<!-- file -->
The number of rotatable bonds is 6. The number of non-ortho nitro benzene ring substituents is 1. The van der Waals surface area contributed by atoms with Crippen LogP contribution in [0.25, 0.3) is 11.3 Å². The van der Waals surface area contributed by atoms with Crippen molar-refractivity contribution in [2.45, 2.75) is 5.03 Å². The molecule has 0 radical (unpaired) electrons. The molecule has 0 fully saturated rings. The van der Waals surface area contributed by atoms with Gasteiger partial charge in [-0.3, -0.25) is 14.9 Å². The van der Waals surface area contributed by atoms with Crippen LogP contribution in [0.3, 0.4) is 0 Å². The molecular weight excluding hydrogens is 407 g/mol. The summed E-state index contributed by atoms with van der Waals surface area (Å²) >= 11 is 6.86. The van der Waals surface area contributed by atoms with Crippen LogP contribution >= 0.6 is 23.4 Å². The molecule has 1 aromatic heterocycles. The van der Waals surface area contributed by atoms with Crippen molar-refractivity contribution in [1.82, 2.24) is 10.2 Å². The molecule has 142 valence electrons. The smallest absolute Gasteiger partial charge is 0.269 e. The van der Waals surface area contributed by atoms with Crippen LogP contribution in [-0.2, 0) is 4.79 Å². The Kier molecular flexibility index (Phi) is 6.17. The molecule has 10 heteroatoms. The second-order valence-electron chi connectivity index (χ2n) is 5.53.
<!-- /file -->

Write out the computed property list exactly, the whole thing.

The number of rotatable bonds is 6. The number of non-ortho nitro benzene ring substituents is 1. The van der Waals surface area contributed by atoms with Crippen LogP contribution in [0.25, 0.3) is 11.3 Å². The van der Waals surface area contributed by atoms with Crippen molar-refractivity contribution in [2.45, 2.75) is 5.03 Å². The molecule has 0 radical (unpaired) electrons. The molecule has 0 fully saturated rings. The van der Waals surface area contributed by atoms with Gasteiger partial charge in [-0.3, -0.25) is 14.9 Å². The van der Waals surface area contributed by atoms with Crippen LogP contribution in [0.3, 0.4) is 0 Å². The molecular weight excluding hydrogens is 407 g/mol. The summed E-state index contributed by atoms with van der Waals surface area (Å²) >= 11 is 6.86. The van der Waals surface area contributed by atoms with Crippen LogP contribution >= 0.6 is 23.4 Å². The molecule has 1 aromatic heterocycles. The van der Waals surface area contributed by atoms with Crippen molar-refractivity contribution in [1.82, 2.24) is 10.2 Å². The molecule has 142 valence electrons. The smallest absolute Gasteiger partial charge is 0.269 e. The van der Waals surface area contributed by atoms with Crippen LogP contribution in [-0.2, 0) is 4.79 Å². The Kier molecular flexibility index (Phi) is 6.17. The molecule has 10 heteroatoms. The second-order valence-electron chi connectivity index (χ2n) is 5.53.